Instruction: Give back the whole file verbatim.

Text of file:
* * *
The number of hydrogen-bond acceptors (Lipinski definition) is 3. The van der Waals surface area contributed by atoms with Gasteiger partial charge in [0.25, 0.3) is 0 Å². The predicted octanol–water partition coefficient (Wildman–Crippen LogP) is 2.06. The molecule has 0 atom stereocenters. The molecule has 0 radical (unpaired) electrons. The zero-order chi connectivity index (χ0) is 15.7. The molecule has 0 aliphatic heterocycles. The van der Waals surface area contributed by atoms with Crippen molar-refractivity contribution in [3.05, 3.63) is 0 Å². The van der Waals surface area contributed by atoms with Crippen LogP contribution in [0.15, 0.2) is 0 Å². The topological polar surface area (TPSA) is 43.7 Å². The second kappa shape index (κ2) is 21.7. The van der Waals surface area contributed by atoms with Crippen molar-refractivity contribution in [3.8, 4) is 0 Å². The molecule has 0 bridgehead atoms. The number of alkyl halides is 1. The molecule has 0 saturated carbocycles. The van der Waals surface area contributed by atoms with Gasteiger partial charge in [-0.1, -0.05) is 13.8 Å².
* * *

The number of hydrogen-bond acceptors (Lipinski definition) is 3. The van der Waals surface area contributed by atoms with Gasteiger partial charge in [0.25, 0.3) is 0 Å². The predicted octanol–water partition coefficient (Wildman–Crippen LogP) is 2.06. The molecule has 0 atom stereocenters. The molecule has 0 radical (unpaired) electrons. The zero-order chi connectivity index (χ0) is 15.7. The molecule has 0 aliphatic heterocycles. The van der Waals surface area contributed by atoms with Crippen molar-refractivity contribution in [3.05, 3.63) is 0 Å². The van der Waals surface area contributed by atoms with Crippen LogP contribution in [0.15, 0.2) is 0 Å². The topological polar surface area (TPSA) is 43.7 Å². The second kappa shape index (κ2) is 21.7. The van der Waals surface area contributed by atoms with Crippen molar-refractivity contribution in [3.8, 4) is 0 Å². The molecule has 0 bridgehead atoms. The number of alkyl halides is 1. The molecule has 0 saturated carbocycles. The van der Waals surface area contributed by atoms with Gasteiger partial charge in [-0.1, -0.05) is 13.8 Å².